Stormy Daniels has been arrested at a strip club in Ohio after allegedly allowing a patron to touch her while she was performing. The adult film actress (real name Stephanie Clifford) was performing at Sirens club in the city of Columbus. After her “Make America Horny Again” show undercover officers approached Daniels and said she would be arrested for allowing the patron to touch her. An Ohio strip club law prohibits clients from touching a nude or semi-nude dancer, unless the patron is a member of the dancer’s immediate family. The patron is not believed to have been detained. Michael Avenatti, Daniels’s lawyer, who is engaged in a legal battle with President Donald Trump over a non-disclosure agreement she signed after an alleged affair, said she was being politically persecuted. He said she was "set up" in a "sting" operation. - © The Daily Telegraph

Turkey seizes bizarre kitty ‘cult’ preacher

Turkish police have detained on fraud charges a televangelist notorious for propagating conservative views while surrounded by scantily clad women he refers to as his “kittens”. Adnan Oktar, a bizarre and controversial figure who also denies evolution, was detained alongside dozens of mainly female alleged supporters on accusations of fraud, bribery and sexual assault. Oktar, who critics see as a cult leader, gained notoriety for his programmes on the online A9 television channel and has regularly been denounced by Turkey’s religious leaders. In a major crackdown on his group, he was taken into custody in Istanbul as part of a probe by the city police’s financial crimes unit, state-run Anadolu news agency said. - © The Daily Telegraph

He has no limbs but he’s hardly armless

A 46-year-old homeless man with no arms has been arrested in Miami Beach, Florida, for stabbing another man with a pair of scissors using his feet, police say. Jonathan Crenshaw stabbed a 22-year-old twice before running away, according to the police report. Crenshaw, a local fixture known for painting colourful works of art with his feet, was detained near the attack in a shopping and tourist area near South Beach. He had told police he acted in self-defence. The victim, Cesar Coronado, was admitted to a local hospital bleeding from his left arm, police said. He and a female friend who was present said Coronado had asked Crenshaw for directions and was attacked. Crenshaw said he was lying down when Coronado approached and punched him, police added. Crenshaw has an extensive criminal past, including battery of law enforcement officers, according to the Miami Beach Police Department. - Reuters

Honey of a home for last dancing bear

Nepal’s last known dancing bear has found a home in neighbouring India, to the relief of animal activists who feared for his safety after the death of his buddy. Rangila, a 19-year-old bear rescued from captivity, made the 30-hour journey from Nepal to a sanctuary in Agra, officials from Indian animal charity Wildlife SOS said. “He loves honey,” said Kartick Satyanarayan from Wildlife SOS. Rangila was one of two sloth bears rescued in southern Nepal in December from itinerant street performers who used the animals for entertainment. They were transferred to a zoo but the female died weeks later from what activists described as negligence. Nepal outlawed the practice of performing bears in 1973. Dancing bears are trained as cubs to dance on their hind legs. Their snouts are pierced with a heated rod so they can be controlled by the tug of a rope or chain. Sloth bears are a critically endangered species. - AFP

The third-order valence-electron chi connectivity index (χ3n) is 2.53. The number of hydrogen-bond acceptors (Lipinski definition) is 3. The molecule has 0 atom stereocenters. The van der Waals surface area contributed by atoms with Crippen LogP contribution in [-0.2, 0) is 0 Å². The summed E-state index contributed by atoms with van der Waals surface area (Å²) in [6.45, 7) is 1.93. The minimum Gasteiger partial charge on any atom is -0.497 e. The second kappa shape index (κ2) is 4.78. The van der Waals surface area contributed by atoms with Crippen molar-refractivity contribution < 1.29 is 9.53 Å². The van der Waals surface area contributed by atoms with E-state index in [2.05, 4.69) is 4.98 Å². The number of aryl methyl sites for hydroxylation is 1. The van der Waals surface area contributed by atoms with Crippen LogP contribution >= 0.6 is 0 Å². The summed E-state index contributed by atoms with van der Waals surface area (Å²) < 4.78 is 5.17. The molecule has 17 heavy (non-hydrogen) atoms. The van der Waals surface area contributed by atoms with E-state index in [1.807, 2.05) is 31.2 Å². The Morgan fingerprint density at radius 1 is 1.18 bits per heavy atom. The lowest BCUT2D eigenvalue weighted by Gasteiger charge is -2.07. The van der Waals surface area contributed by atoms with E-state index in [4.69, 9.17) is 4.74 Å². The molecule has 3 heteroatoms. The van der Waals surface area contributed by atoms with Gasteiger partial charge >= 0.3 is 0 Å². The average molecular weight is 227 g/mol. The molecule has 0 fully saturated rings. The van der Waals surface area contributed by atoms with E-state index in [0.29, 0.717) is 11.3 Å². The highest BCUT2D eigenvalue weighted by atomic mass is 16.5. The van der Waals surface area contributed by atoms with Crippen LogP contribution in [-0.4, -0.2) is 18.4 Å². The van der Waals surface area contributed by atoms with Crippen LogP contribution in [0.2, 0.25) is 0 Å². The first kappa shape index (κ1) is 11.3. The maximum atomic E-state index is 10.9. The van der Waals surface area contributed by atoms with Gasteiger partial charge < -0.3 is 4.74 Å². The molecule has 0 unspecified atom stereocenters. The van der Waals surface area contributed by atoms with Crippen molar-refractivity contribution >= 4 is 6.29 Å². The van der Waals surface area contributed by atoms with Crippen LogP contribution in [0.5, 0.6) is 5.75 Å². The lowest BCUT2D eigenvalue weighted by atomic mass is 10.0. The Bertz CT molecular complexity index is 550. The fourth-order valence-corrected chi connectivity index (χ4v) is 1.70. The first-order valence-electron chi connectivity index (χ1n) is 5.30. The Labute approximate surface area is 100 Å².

THE BUSINESS

WHAT YOU NEED TO KNOW

Treasury fingered as the real fiend behind roads slowdown

Sanral CEO says Treasury's procurement regulations have allowed armed vigilante groups to run riot

By Giulietta Talevi
4 min read

No surprise as Petra bails out of its Ekapa joint venture

Fear that more unmined surface resources will be taken over by hostile groups and given mining rights

By Allan Seccombe
1 min read

Stock buyers start circling the scraps of sorry Steinhoff

Share price has doubled since June but is still 97% off where it was in December 2017

By Ann Crotty
1 min read

LIFESTYLE

CULTURE COMES ALIVE

Syncretism? Arts fest says no to all that 1990s nonsense

National Arts Festival bid a belated voetsek to forced Rainbow Nation platitudes and told it like it was

By Anton Krueger
6 min read

How Daniel Craig and Halle Berry turned a riot into a farce

Set amid the racial unrest in LA, it will leave you scratching your head at what the point of it all might be

By Tymon Smith
3 min read

Won’t you take us to the bioscope?

The films opening in our cinemas this week

By Critics’ choice
1 min read

Click off the cricket, tune out the tennis, ignore the soccer ...

What to do and where to go this weekend

By Yolisa Mkele
1 min read

SPORT

FINISH LINE ESSENTIALS

SPORTS DAY: Has Nadal got a complex about Djokovic?

Your roundup of the sporting news of the day

David Isaacson
Journalist
4 min read

Why breakaway cyclists are saddled with a disadvantage

Tour de France riders who try to lead from the front take a hammering when it comes to air resistance 

Dave Chambers
Cape Town bureau chief
2 min read

Blasts from the past: Aussies humble world champ Boks

Today in SA sports history: July 13

David Isaacson
Journalist
3 min read